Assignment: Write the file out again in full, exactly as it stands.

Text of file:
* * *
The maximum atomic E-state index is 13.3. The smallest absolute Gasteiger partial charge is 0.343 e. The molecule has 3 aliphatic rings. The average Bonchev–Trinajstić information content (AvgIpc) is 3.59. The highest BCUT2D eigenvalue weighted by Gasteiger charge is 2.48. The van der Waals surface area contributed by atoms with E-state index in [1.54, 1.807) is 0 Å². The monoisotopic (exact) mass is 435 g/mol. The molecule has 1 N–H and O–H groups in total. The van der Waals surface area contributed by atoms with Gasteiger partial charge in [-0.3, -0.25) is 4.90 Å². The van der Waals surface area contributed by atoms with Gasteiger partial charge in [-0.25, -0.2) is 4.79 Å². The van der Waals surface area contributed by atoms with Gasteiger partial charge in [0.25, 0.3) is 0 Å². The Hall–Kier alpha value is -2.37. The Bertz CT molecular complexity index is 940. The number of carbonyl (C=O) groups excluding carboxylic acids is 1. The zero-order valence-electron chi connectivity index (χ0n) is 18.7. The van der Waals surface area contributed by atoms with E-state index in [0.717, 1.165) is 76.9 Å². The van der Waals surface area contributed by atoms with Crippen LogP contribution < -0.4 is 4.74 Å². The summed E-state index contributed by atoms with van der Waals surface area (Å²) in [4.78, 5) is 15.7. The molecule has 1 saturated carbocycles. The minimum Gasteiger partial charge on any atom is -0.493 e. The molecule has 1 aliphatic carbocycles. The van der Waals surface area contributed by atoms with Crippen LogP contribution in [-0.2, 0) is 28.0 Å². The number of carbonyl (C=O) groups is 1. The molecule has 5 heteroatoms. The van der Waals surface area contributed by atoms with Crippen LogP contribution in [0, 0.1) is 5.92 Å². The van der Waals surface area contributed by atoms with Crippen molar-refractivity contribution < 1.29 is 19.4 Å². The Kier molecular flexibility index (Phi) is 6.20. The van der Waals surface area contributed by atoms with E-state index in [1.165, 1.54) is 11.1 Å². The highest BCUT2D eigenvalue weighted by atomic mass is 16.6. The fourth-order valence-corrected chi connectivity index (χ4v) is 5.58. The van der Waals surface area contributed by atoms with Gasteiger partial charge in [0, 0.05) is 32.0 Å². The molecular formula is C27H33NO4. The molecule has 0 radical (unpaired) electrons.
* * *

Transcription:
The maximum atomic E-state index is 13.3. The smallest absolute Gasteiger partial charge is 0.343 e. The molecule has 3 aliphatic rings. The average Bonchev–Trinajstić information content (AvgIpc) is 3.59. The highest BCUT2D eigenvalue weighted by Gasteiger charge is 2.48. The van der Waals surface area contributed by atoms with E-state index in [1.54, 1.807) is 0 Å². The monoisotopic (exact) mass is 435 g/mol. The molecule has 1 N–H and O–H groups in total. The van der Waals surface area contributed by atoms with Gasteiger partial charge in [-0.3, -0.25) is 4.90 Å². The van der Waals surface area contributed by atoms with Gasteiger partial charge in [-0.25, -0.2) is 4.79 Å². The van der Waals surface area contributed by atoms with Gasteiger partial charge in [0.25, 0.3) is 0 Å². The Hall–Kier alpha value is -2.37. The Bertz CT molecular complexity index is 940. The number of carbonyl (C=O) groups excluding carboxylic acids is 1. The zero-order valence-electron chi connectivity index (χ0n) is 18.7. The van der Waals surface area contributed by atoms with E-state index in [0.717, 1.165) is 76.9 Å². The van der Waals surface area contributed by atoms with Crippen LogP contribution < -0.4 is 4.74 Å². The summed E-state index contributed by atoms with van der Waals surface area (Å²) in [4.78, 5) is 15.7. The molecule has 1 saturated carbocycles. The minimum Gasteiger partial charge on any atom is -0.493 e. The molecule has 1 aliphatic carbocycles. The van der Waals surface area contributed by atoms with Crippen LogP contribution in [-0.2, 0) is 28.0 Å². The number of carbonyl (C=O) groups is 1. The molecule has 5 heteroatoms. The van der Waals surface area contributed by atoms with Crippen LogP contribution in [0, 0.1) is 5.92 Å². The van der Waals surface area contributed by atoms with Crippen molar-refractivity contribution < 1.29 is 19.4 Å². The Kier molecular flexibility index (Phi) is 6.20. The van der Waals surface area contributed by atoms with E-state index in [1.165, 1.54) is 11.1 Å². The highest BCUT2D eigenvalue weighted by atomic mass is 16.6. The fourth-order valence-corrected chi connectivity index (χ4v) is 5.58. The van der Waals surface area contributed by atoms with Gasteiger partial charge in [0, 0.05) is 32.0 Å². The molecular formula is C27H33NO4. The molecule has 0 radical (unpaired) electrons.